Urticaria or hives as it is commonly called, is an itchy rash consisting of localised swellings of the skin that usually last for a few hours before fading away. Urticaria results from changes in the small blood vessels of the skin. Such changes are brought about by the release of substances in the body, the commonest of which is histamine. Acute urticaria, which can last from a few hours to as long as a week is usually caused by drugs, specific foods or a viral infection. Sometimes, no cause can be detected. Urticaria occurring almost daily for more than six weeks is called chronic urticarial. It can be spontaneous (no inciting factors) or inducible (triggered/aggravated by physical factors such as heat, pressure, cold, vibration, sweat and sunlight etc).
The wheals of urticaria may be white, pink or red. They can be of different shapes and sizes, and are itchy. Although the rash may persist for many weeks or months, individual lesions typically disappear within a day, and often last only a few hours. They occasionally leave bruising especially in children. The deeper swellings of angioedema occur most frequently on the eyelids, lips and sometimes in the mouth, but they may occur anywhere. They are not usually itchy, and tend to last a few days. The skin may feel tight and painful.See your doctor if:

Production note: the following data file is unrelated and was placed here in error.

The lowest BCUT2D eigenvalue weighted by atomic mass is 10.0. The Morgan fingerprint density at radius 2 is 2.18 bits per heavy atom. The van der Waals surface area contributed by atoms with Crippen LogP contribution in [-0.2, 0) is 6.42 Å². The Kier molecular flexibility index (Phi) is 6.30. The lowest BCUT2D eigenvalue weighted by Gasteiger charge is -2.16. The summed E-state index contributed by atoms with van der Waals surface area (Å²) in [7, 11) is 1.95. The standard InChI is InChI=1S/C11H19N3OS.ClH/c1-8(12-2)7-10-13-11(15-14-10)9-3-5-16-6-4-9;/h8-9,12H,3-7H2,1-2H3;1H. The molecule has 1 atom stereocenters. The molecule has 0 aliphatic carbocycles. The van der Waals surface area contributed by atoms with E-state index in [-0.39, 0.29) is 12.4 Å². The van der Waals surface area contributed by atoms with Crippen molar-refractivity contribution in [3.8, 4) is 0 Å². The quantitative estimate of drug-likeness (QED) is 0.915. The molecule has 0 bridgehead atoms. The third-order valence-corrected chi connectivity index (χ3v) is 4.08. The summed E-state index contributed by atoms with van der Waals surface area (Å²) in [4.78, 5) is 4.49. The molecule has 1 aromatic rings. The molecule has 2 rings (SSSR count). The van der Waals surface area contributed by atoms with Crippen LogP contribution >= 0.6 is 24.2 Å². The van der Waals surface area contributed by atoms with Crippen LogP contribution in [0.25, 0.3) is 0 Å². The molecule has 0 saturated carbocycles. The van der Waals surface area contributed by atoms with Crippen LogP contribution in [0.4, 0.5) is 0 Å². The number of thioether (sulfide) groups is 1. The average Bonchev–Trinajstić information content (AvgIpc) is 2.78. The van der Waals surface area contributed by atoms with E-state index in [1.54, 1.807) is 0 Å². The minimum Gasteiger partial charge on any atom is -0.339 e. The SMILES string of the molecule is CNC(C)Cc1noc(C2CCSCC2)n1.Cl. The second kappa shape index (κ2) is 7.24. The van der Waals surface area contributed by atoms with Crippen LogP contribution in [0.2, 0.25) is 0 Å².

Various classes and doses of antihistamines are usually first line treatment to relief symptoms of urticaria. Avoidance of triggers/aggravating factors also help. Additional medications such as H2-antagonist, Montelukast, oral steroids may be used in more severe cases. Newer effective injectable biologic medication (omalizumab) is also available. Discuss with your doctor what treatment would suit you best.